7 Ways To Break The 'Achievement Junkie' Cycle

Break the intoxication of seeking validation from others.

Last updated on Nov 20, 2023

Woman embracing her own happiness Dean Drobot | Canva 

Maybe you've already experienced it. The misplaced sinking feeling shows up right after you hit a major goal or reach a milestone.

You worked so hard to reach the end, and somehow, now that you're there it doesn't feel like you thought it would. It's time to ask yourself why you wanted to reach that goal in the first place.

What if, after many years of impressing your boss, parents, friends, lovers, etc., you don't know what makes you happy? Truly, deeply happy?


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Here are 7 ways to break the 'achievement junkie' cycle.

1. Focus on the positive.

Push away all negative thoughts, self-doubts, worries, or anyone else's voice in your head. Stay in a confident mindset with only positive thoughts. When this is difficult to do on your own, read books that reinforce the message you want to live, listen to music, and watch shows that do the same.



2. Let your mind daydream.

Pay attention to what gives you a lift of energy, a surge of enthusiasm — even if just slightly. Consider when was the last time you did something where you had so much fun you forgot what time it was. (The best type of fun.)




3. Make time for play.

We often forget to play in our routines. Whether it's a softball game, frisbee, dancing, coloring, painting, board games, or something else — include play in your routine. Pets and kids are great excuses to get on the ground or floor to roll around or go to a playground.



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4. Spend time alone.

Allow time by yourself for ideas to percolate to the surface and provide room to settle in. Always being around other people doesn't give us the alone time our minds need to relax and process.



5. Try different things.

Just like spending time alone allows an opportunity for ideas, so does getting out and trying new things. If you've never tried scuba diving and always thought it looked fun, go to a dive center and find out more about upcoming classes. Explore the ideas that have come up in your alone time and experiment to see which you like.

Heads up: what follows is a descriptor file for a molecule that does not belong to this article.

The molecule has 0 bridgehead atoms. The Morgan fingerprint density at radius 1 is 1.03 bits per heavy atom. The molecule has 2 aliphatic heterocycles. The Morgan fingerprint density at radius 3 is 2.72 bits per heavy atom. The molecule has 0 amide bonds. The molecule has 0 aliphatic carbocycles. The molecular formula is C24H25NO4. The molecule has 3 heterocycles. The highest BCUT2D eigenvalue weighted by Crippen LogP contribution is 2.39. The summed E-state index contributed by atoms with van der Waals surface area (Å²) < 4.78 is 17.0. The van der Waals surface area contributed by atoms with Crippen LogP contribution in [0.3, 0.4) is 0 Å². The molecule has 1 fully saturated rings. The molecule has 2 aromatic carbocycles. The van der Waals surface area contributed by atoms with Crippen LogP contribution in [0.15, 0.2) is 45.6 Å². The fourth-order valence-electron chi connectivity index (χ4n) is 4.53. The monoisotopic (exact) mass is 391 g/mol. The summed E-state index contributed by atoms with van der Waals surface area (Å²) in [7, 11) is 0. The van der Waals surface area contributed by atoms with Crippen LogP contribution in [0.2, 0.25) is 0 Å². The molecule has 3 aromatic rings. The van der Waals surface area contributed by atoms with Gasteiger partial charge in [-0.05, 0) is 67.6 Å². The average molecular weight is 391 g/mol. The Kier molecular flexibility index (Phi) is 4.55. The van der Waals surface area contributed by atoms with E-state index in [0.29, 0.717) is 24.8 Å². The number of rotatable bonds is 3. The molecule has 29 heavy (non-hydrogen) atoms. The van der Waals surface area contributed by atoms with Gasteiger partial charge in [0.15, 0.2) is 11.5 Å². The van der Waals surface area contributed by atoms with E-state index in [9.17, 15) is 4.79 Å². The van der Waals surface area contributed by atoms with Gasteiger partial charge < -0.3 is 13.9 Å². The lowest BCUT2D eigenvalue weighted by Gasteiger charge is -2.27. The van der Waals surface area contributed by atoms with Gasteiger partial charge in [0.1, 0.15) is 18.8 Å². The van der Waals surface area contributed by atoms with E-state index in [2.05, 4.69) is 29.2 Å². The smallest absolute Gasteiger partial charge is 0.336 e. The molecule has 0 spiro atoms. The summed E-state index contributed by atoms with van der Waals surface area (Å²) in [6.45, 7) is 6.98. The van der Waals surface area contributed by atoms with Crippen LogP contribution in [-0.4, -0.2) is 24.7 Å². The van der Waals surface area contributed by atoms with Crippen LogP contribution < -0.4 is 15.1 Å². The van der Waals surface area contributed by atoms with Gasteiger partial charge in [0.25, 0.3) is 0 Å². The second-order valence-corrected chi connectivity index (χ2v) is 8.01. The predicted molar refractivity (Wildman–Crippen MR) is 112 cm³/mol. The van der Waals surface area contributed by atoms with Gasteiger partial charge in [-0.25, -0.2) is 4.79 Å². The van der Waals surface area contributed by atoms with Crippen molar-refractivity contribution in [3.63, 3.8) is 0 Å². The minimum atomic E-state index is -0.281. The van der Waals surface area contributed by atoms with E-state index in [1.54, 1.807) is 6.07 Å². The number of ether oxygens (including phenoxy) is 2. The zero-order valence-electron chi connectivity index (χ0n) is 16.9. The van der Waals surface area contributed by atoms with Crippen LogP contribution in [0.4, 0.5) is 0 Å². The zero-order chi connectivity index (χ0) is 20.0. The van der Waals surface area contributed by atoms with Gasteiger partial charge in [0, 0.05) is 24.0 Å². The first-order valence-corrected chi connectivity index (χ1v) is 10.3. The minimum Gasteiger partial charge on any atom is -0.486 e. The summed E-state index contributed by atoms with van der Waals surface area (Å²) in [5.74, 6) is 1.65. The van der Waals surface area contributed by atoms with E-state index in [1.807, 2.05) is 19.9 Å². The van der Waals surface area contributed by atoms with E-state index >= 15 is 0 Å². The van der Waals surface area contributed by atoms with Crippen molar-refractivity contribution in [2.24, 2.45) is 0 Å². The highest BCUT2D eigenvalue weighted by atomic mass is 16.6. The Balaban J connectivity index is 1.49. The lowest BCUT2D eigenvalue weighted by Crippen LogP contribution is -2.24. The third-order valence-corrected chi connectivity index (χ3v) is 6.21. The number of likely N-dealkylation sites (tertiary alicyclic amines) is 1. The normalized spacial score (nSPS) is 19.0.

6. Spend time with people who you feel good around.

Stop thinking about people you want to change for, and spend time with people you feel good around now. People that you like and who like you. Listen closely to what they say. Maybe one of the reasons you like them is because of some of their interests. You don't have to change to share interests. Refer to #5!




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7. Maintain healthy habits.

It's hard to feel good about yourself and set exciting goals when you are overtired or hungry. Take care of the basics — eat healthy food, sleep conscientiously, and take care of your household environment. We depend on the basics to move us forward to greater platforms!

Did you run that marathon so that someone else would be impressed, or did you want to finish it for your reasons?


In You Won't Find Happiness At The Finish Line, a University of San Francisco professor implies that we won't find happiness when we reach our goals if our purpose in achieving the goal is winning someone else's approval.

This makes sense for so many reasons. Just like we can change our minds and goals, the people we're trying to please can change theirs, too.

Before long, if all we do is work at making everyone else happy, we wind up senselessly spinning around, looking for direction in the changing wind. Who knows if some of the people we're trying to impress are even aware of all our hard efforts!


Why not focus, instead, on what makes you happy? Then, if you change your mind or direction, you do so because the new choice feels even more fulfilling.

By the time you get through at least a few of the lists above, you begin to get an idea of what makes you happy. At the very least, you'll be concentrating more on what makes you tick, and less on how to make someone think better of you! The more you impress yourself, the better you will feel.



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Jan L. Bowen is an author, keynote speaker, thought leader, and facilitator with over 25 years of successful corporate leadership who specializes in helping leaders find their balance.